- Support teams should be competently prepared to manage both legacy and new application instances.
- The business should be prepared for operations, costs, and contingency planning across the modernization landscape.
- Application consumers should be well informed of functionality and status for specific business needs impacted and running in parallel systems and data.
5. Identification of right set of application inventory for the modernization
This is most often disregarded as being as one of the least important tasks in a modernization engagement. But usually, the entire existing inventory does not need to be modernized and will not be required in the target estate. This step is critical to realize during the early stages of the project, as much effort may be wasted on the unnecessary inventory and actions. Because the entire source inventory will be in production libraries, it is difficult to form a strategy to identify and segregate the unwanted inventories early during the modernization.
- In another recent TCS+AWS modernization engagement, there were 1,000+ reports being generated by scheduled jobs. Upon a deep dive into those reports, it emerged that none of this reporting data was consumed by people or systems. Because the jobs were running in production they could not be disregarded off-hand. A simple approach to address this was taken to stop these jobs for a few months and monitor, to inform the collective decision to remove this group from the inventory.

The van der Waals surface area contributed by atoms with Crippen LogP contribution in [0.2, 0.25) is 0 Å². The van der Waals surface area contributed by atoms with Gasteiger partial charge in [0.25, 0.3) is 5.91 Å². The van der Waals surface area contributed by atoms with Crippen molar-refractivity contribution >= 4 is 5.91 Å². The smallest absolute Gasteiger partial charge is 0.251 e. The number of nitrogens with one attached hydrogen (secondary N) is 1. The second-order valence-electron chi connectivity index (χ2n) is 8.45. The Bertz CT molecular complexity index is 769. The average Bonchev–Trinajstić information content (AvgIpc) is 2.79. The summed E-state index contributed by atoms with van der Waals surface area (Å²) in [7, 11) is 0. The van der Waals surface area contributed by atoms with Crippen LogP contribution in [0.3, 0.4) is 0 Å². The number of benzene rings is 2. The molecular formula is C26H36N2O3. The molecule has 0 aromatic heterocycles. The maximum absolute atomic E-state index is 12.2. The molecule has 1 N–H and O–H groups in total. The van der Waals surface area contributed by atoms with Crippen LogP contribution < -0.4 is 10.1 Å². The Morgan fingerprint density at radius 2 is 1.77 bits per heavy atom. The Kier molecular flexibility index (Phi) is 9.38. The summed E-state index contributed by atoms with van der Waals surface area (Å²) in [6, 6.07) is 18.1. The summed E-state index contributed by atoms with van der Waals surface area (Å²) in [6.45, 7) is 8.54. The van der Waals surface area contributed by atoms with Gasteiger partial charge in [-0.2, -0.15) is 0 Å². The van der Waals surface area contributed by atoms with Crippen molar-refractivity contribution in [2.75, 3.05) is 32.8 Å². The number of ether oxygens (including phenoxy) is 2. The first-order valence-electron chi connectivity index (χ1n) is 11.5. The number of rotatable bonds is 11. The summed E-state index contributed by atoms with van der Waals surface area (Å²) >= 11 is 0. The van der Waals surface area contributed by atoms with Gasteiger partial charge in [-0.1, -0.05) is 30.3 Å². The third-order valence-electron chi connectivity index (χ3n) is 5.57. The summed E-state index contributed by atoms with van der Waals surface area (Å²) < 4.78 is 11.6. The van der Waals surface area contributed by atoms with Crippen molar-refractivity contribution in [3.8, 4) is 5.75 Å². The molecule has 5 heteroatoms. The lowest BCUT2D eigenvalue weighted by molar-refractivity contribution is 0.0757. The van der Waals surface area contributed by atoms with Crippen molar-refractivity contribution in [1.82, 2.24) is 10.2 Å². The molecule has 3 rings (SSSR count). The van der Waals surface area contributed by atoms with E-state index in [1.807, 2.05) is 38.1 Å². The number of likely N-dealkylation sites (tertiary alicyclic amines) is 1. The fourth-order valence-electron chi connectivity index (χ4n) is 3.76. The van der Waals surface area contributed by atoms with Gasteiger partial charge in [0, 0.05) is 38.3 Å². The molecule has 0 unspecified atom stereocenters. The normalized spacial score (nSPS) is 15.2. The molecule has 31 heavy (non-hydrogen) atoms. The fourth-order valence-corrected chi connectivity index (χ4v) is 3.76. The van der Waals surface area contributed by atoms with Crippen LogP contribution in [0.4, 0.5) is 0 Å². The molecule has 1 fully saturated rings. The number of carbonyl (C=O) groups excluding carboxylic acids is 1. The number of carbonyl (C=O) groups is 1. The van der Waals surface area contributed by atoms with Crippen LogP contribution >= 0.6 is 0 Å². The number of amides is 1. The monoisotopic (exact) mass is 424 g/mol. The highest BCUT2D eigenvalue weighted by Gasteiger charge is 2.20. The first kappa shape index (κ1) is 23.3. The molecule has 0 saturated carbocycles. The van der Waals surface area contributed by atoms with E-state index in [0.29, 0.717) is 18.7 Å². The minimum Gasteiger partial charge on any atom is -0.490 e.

The above pitfalls often become showstoppers for enterprise modernization engagements if not addressed in the right way and, more critically, at the right time. The following best practices help avoid and mitigate such pitfalls:
- Automation is the key to success:
- From assessment and inventory verification to preparing the complete risk-free rollout strategy, as much work as possible should be done by tools/products. TCS brings intelligent automation to execute such complex modernization engagements through matured modernization products such as TransformPlus under its MasterCraft brand.
- Choosing the right target platform:
- Millions of customers – including the fastest-growing startups, largest enterprises, and leading government agencies – are using AWS to lower costs, become more agile, and innovate faster.
- AWS is the world’s most comprehensive and broadly adopted cloud platform, offering over 175 fully featured services from data centers globally.
In summary, enterprise CIOs are provided with many modernization options, approaches, and products/tools from vendors, but ignoring pitfalls such as the above can cause serious damage not only to the modernization engagement, but to the entire business.
Contact your TCS team today to learn more about the MasterCraft Suite of products and the exponential value of the TCS+AWS Alliance.